时间: 2019年12月10日 23:42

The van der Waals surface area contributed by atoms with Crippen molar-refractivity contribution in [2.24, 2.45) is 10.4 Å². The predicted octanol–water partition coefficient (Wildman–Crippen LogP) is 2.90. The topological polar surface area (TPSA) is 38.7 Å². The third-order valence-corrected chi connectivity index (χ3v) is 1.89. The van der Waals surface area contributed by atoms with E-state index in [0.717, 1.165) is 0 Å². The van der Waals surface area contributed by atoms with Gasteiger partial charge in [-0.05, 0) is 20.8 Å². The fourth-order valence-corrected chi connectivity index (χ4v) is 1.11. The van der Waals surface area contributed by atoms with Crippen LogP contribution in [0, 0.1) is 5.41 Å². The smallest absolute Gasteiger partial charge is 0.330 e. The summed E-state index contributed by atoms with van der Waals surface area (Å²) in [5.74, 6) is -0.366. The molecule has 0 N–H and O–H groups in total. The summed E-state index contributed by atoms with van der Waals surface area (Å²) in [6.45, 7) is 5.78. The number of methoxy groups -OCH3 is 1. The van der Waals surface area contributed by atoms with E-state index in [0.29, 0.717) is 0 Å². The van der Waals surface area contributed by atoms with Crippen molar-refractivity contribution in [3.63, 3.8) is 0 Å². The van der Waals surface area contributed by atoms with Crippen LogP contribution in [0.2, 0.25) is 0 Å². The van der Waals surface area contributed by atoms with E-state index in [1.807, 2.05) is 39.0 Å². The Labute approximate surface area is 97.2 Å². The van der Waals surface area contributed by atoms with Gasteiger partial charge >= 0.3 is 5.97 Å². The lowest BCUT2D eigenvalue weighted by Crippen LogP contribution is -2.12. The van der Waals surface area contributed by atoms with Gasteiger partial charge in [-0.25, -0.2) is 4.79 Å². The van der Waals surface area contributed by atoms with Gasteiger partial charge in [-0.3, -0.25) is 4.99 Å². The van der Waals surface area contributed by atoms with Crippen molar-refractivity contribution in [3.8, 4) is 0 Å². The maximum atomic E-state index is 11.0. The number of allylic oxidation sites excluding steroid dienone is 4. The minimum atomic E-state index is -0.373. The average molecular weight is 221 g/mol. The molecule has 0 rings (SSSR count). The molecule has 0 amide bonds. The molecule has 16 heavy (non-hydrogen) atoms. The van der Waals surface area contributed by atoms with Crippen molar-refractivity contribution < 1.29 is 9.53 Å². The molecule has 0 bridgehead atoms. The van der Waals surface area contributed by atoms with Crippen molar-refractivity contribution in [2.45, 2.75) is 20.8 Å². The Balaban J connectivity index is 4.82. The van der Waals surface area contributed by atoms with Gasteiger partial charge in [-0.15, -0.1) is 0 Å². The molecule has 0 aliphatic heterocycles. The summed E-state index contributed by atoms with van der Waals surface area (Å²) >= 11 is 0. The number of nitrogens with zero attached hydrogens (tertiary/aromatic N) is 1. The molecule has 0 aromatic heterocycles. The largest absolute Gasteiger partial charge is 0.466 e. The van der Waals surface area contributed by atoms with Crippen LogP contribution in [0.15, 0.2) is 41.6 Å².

� � IV. � � Nowadays, well-educated natives are of opinion that when their womenfolk travel ?and they visit a good deal ?it is better to take them quickly by rail in a properly screened compartment; and that custom is spreading. But there are always those of the old rock who hold by the use of their forefathers; and, above all, there are always the old women ?more conservative than the men ?who toward the end of their days go on a pilgrimage. They, being withered and undesirable, do not, under certain circumstances, object to unveiling. After their long seclusion, during which they have always been in business touch with a thousand outside interests, they love the bustle and stir of the open road, the gatherings at the shrines, and the infinite possibilities of gossip with like-minded dowagers. Very often it suits a longsuffering family that a strong-tongued, iron-willed old lady should disport herself about India in this fashion; for certainly pilgrimage is grateful to the Gods. So all about India, in the most remote places, as in the most public, you find some knot of grizzled servitors in nominal charge of an old lady who is more or less curtained and hid away in a bullock-cart. Such men are staid and discreet, and when a European or a high-caste native is near will net their charge with most elaborate precautions; but in the ordinary haphazard chances of pilgrimage the precautions are not taken. The old lady is, after all, intensely human, and lives to look upon life. 自拍亚洲偷丁香五月 Swiftly the distance closed up between the racing flyers. � The scepticism of Aristippus and the Cyrenaics mediated between the views of Protagoras and those of Gorgias, while marking an advance on both. According to this school, we know nothing beyond our own feelings, and it must be left undecided whether they are caused by an external reality or not. Nor can the feelings of one individual justify us in reasoning to the existence of similar feelings in the mind of another individual.221 It might be objected that the arguments advanced in support of the latter assertion are suicidal, for they are derived from the abnormal states of consciousness accompanying particular diseases, or else from the divergences of taste exhibited by different individuals even when in good health,攁n apparent admission that we are sufficiently well acquainted with the phenomena in question to institute a comparison between them, which, by hypothesis, is impossible. And this is, in fact, the method by which Mr. Herbert Spencer has endeavoured to upset the whole theory of subjective idealism, as involving at every step an assumption of the very realities that it professes to deny. But the Cyrenaic and the modern idealist have a perfect right to show that the assumptions of their adversaries are self-contradictory; and the readiest way of so doing is to reason from them as if they were true. The real answer to that extreme form of idealism which denies the possibility of making known our feelings to each other is that, our bodies being similarly constructed and responding to similar impressions by similar manifestations,133 I have the same sort of warrant for assuming that your states of consciousness are like mine that I have for assuming you to exist at all. The inference must, of course, be surrounded by proper precautions, such as are seldom used by unscientific reasoners. We must make sure that the structure is the same and that the excitement is the same, or that their differences, if any, are insignificant, before we can attribute the same value to the same manifestations of feeling on the part of different persons; but that this can be done, at least in the case of the elementary sensations, is shown by the easy detection of such anomalies as colour-blindness where they exist. Thus the final effect of its communion with the Roman mind was not so much to develope Greek philosophy any further, or to reconcile its warring sects with one another, as to aid in their decomposition by throwing them back on the184 earlier forms whence they had sprung. Accordingly we find that the philosophic activity of Hellas immediately before and after the Christian era攕o far as there was any at all攃onsisted in a revival of the Pythagorean and Cynic schools, accompanied by a corresponding resuscitation of primitive Scepticism. This last takes the shape of a very distinct protest against the fashionable naturalism of the age, just as the scepticism of Protagoras and Gorgias攊f our view be correct攈ad once been called forth by the naturalism of Prodicus and Hippias. The principal representative, if not the founder, of Neo-Scepticism was Aenesid锚mus, who taught in Alexandria, when we are not informed, but probably after the middle of the first century A.D.291 An avowed disciple of Pyrrho, his object was to reassert the sceptical principle in its original purity, especially as against the Academicians, whom he charged with having first perverted and then completely abandoned it.292 Aenesid锚mus would hear nothing of probabilities nor of moral certainties. He also claimed to distinguish himself from the Academicians by refusing to assert even so much as that nothing can be asserted; but it appears that, in this point, he had been fully anticipated by Arcesilaus and Carneades.293 For the rest, his own Scepticism recalls the method of Gorgias and Protagoras much more distinctly than the method of the New Academy攁 fresh illustration of the archaic and revivalist tendencies displayed by philosophy at185 this period. In other words, it is not against the reasoning processes that his criticisms are directed, but against the theory of causation on the objective side, and against the credibility of our immediate perceptions on the subjective side.294 But, in both directions, he has worked out the difficulties of the old Sophists with a minuteness and a precision unknown to them; and some of his points have been found worth repeating in a different connexion by modern critics. Thus, in analysing the theory of causation, he draws attention to the plurality of causes as an obstacle to connecting any given consequent with one antecedent more than with another; to the illegitimate assumption that the laws inferred from experience hold good under unknown conditions; to the arbitrary assumption of hypothetical causes not evinced by experience; and to the absurdity of introducing a new difficulty for the purpose of explaining an old one.295 With regard to causation itself, Aenesid锚mus seems to have resolved it into action and reaction, thus eliminating the condition of186 antecedence and consequence, without which it becomes unintelligible.296 �